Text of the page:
The road down from the top of the dam. I made an attempt to roller-skate down the road (which then did not have the gate we now see across it). I managed to turn at a turn-off to the car park (seen just beyond the gate).

The park today is one that I still frequent, not so much for the tower which does still somehow fascinate me, but for the escape it offers from the concrete world that I find myself now surrounded by. And, in those escapes that I take, it is comforting to find that in a Singapore where the relentless winds of change have rendered many places of my childhood for which I had a fondness for unrecognisable, the area beneath the changes it has seen in the four decades that have passed, is a face from that world that I still am able to see.





Getting a piece of the Pye (television and the history of television in Singapore)

27 12 2010

Television is one of those things we seem to take for granted these days, along with the many conveniences of life that we see and use. Television runs for 24 hours a day now, and now offers a vast array of entertaining programmes from the popular Korean dramas, documentaries, children’s programmes, reality shows and live sports broadcasts all in crystal clarity through means such as cable and satelite – a far cry from what it was like in its early years when it offered a few hours of evening entertainment in warm and fuzzy black and white. By the time I came along, television had taken root in Singapore, preceding my own arrival by about a year and a half, and by the time I began to appreciate television, the likes of one of the first ever soaps, Peyton Place had taken Singapore by storm, as well as popular series such as Combat! which I never failed to catch an episode of, were names that we associated television with. The evening’s news and the newsreels that followed were also popular with viewers as was Sesame Street, which was first screened in the year I started school, 1971, as well as the many movies, including the Pontianak and P. Ramlee ones that helped entertain my maternal grandmother. There were also some of the other programmes that somehow caught my imagination, among was one that featured the energetic Jack LaLanne, and another which had the amusing Soupy Sales making an appearance in “What’s My Line”.

Peyton Place - one of the original Soaps, took Singapore by storm.

Combat! Introduction ... Combat! was one that I never missed an episode of!

I suppose television back in those days can be said to have had a similar impact on society and on children of my generation as much as the internet and other forms of the modern media are having on the children of today. It certainly played a part in shaping my life and interests that I had in life. Besides the programmes that we got each day, one of my deepest impressions of black and white television as it was in my formative years, was seeing the newsreel of Mankind’s first landing on the moon. By the time I had gotten to watch that, my parents had already moved on to their second television set, a 21 inch locally produced Setron set, which I remember gave excellent service right up to the days just before the Christmas of 1973. That was the year just before colour television was introduced in Singapore and why I remember that was how we had the television tube replaced on Christmas eve and it being Christmas eve, my parents invited the repairman to stay for some refreshments, during which time the newly replaced tube imploded, leaving us with a television-less Christmas.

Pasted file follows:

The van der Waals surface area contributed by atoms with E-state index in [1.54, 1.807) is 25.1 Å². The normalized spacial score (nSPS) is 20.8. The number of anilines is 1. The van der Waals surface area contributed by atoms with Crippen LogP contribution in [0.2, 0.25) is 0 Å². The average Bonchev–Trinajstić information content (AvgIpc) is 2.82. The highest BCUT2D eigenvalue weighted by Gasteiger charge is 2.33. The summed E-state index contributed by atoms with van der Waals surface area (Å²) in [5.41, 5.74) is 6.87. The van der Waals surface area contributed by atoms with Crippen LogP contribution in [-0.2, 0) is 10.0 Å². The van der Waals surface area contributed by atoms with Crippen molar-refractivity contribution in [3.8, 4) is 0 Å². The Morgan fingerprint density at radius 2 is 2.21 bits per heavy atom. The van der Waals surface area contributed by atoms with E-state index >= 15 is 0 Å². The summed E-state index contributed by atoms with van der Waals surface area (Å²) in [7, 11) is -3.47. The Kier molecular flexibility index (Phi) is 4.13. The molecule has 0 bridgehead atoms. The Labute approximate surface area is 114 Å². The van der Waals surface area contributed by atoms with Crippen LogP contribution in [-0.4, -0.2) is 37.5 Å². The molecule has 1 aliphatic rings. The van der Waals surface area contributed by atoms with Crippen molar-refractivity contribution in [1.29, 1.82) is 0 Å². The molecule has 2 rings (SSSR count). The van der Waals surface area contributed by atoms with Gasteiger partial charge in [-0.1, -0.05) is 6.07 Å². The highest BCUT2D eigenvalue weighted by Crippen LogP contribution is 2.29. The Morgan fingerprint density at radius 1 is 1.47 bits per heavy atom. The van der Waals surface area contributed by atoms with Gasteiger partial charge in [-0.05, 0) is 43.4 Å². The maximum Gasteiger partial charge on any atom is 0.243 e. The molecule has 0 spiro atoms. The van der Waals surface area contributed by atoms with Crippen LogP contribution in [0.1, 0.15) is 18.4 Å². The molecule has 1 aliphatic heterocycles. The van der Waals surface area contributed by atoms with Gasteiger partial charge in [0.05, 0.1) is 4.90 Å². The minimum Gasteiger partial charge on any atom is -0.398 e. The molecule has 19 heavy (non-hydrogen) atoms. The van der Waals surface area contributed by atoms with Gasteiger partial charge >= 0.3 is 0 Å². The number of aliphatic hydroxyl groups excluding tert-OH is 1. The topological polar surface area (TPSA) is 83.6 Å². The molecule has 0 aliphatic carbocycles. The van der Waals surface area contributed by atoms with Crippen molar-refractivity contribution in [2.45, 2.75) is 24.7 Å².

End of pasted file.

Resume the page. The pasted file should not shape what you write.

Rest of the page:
The Jack LaLanne Show!

Soupy Sales in 'What's My Line'

During a recent chat about the early days of television with my parents, the subject of their experience with their very first television set came up. It was in the early days of television in Singapore that they had bought that set, one selected based on the best picture quality out of a row of sets displayed at a shop, which my mother remembered as a 14 inch table top Pye (up to that point – I had not even heard of the brand) – one which my mother said gave no end of problems. It cost them what might have been considered to be a large sum of money in days when there often wasn’t much spare cash to go around to enable one to indulge in the simple luxuries in life. That was when they were still renting a house in the former Kampong Chia Heng, off Moulmein Rise and being the first ones with a television in the kampung, by the time they sat down to watch their first programme on television, news had spread across the kampung and they had the company of people that they did not even know in the living room of the rented house!